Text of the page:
This is a historic site and "attraction" that is always in transition. You can visit this week and next week there may be a discovery that will change history and it will be presented to those visiting as it is happening. Before this trip, I knew that there had been a new discovery that was doing just that. Historic Jamestowne is also known as Jamestown Rediscovery. Rediscovery because until 1994 no one really knew for sure what lay beneath the ground on this historic site and landmark. It was known that this was the site of the original settlement and the start of the colony. It was known that there was a fort built here, but it was believed that the ground that the fort stood on had been overtaken by the James River and sat somewhere close by off shore under the water. This is what you would be told when taking a tour - this is what I was told when I was a boy visiting with my parent's in the 1960's. They would point out into the James River and say that was where the fort was. They would walk you past monuments and a series of rolling hills that were the "Confederate Earthworks" - an earthen fort the Confederate soldiers built during the early part of the Civil War to defend this area from Northern attack from the James River. I was always interested in history and always curious. I also have always had a sense of what is logical and I remember that my thought then was clearly this - if the original Jamestown Fort is supposed to be in the river but no one is really sure, then why has no one dug here - in the Confederate Earthworks that bordered the river - just to make sure that Jamestown was not underneath. I remember asking the guide/Park Ranger this and was told that the earthworks were just as much a part of history as Jamestown and no one would ever desecrate that historic landmark. Well, it seems that I was not the only one who had this thought, and before I got there, Dr. William Kelso came to the site in 1963 as a grad student and had the same idea. It took him until 1994 for the permissions to be had, the grants to be obtained and the digging to start - only to discover that I - and Dr. Kelso - were correct. The whole thing is under where so many had walked since 1607 and little by little - with some leaps and bounds - it is all being revealed.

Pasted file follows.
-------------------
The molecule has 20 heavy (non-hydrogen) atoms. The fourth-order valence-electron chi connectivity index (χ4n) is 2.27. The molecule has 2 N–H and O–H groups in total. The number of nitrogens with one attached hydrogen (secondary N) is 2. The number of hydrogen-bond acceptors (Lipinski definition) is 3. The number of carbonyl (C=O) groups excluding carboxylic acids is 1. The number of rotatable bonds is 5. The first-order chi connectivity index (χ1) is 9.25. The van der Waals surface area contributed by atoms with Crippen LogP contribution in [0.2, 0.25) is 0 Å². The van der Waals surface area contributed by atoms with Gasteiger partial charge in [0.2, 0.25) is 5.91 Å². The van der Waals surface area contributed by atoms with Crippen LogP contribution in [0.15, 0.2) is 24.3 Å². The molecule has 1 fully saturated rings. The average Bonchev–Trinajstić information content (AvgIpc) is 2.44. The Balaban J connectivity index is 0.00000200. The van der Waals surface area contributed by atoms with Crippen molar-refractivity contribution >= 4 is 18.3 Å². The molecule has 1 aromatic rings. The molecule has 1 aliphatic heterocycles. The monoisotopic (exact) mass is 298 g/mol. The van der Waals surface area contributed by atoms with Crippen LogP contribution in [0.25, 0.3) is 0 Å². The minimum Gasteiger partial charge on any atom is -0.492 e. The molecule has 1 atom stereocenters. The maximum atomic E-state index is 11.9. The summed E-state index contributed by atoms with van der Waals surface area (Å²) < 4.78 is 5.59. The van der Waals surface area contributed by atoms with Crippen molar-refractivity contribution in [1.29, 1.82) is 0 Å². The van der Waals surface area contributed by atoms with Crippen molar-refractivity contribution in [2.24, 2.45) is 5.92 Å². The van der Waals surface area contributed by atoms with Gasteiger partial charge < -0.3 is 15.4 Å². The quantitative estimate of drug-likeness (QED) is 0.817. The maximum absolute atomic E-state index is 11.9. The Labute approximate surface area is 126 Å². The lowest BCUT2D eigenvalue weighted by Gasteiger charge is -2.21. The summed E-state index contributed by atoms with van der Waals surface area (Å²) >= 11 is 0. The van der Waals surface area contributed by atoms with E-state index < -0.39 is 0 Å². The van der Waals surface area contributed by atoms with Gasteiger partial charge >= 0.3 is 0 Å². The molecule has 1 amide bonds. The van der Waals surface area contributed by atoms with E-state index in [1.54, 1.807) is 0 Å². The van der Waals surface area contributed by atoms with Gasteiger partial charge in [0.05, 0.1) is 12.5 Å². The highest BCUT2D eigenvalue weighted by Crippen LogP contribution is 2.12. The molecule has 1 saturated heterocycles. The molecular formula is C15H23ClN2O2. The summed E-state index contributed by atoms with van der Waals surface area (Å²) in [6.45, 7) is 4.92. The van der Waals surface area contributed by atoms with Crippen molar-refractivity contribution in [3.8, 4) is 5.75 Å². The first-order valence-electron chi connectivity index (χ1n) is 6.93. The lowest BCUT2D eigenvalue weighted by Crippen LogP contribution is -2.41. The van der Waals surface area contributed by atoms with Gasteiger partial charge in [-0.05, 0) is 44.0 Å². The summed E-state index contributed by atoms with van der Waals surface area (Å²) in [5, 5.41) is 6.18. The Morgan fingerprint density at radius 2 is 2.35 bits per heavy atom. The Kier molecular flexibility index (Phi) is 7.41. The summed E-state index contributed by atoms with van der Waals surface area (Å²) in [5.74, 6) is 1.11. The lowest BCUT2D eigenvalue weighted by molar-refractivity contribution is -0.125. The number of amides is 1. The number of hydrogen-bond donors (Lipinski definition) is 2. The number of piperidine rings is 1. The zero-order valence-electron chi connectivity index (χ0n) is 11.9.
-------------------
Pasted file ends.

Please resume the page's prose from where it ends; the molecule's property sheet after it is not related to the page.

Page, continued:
If you have any interest in history at all this is really exciting. You can go to a museum or a historic site and look at things in a glass case and see an old structure and someone will tell you this or that happened here and this is what we found and this is exciting, but you are looking at the same things that so many others have looked at coming there. You will do that here too - BUT you may just be here on a day when an archaeologist is digging in just the right spot and will pull out of the dirt something that no one has seen for over 400 years until that moment when the person digging and you watching will see it for the first time since. Here is a video that will show you what I am talking about -
This is why we keep going back. The last time that we were at Historic Jamestowne we also got to experience another first - a significant earthquake. There were no earthquakes this time but I did have a new experience that I will tell you about later on. I also got to use my National Park Service Senior Pass for the first time - and I knew ahead of time that I would not get to go in free since the NPS is joint here with Preservation Virginia and they do not accept the pass for any discount - but we did only pay $5 each rather than the usual admission price of $14.00 each which was OK by me!
There is RV parking here at Historic Jamestowne that will accommodate large RVs. Because the Roadtrek can often fit in a regular single car parking space and the spaces here are all up against a low curb with grass behind, we just parked the Roadtrek in a regular parking space. If you come in a larger RV or trailer just follow the signs to the RV parking lot and you will have no problem parking.
There is a museum in the Visitor's Center building that has been in existence since before Jamestown Rediscovery and that has some interesting artifacts - though none to the original settlement. There is also an introductory film presentation that is very well done and should be seen before heading outside. There are also tours and programs that are scheduled throughout the day. These include tours guided by Park Rangers and also first person living history programs where you will encounter specific people of the past who were there.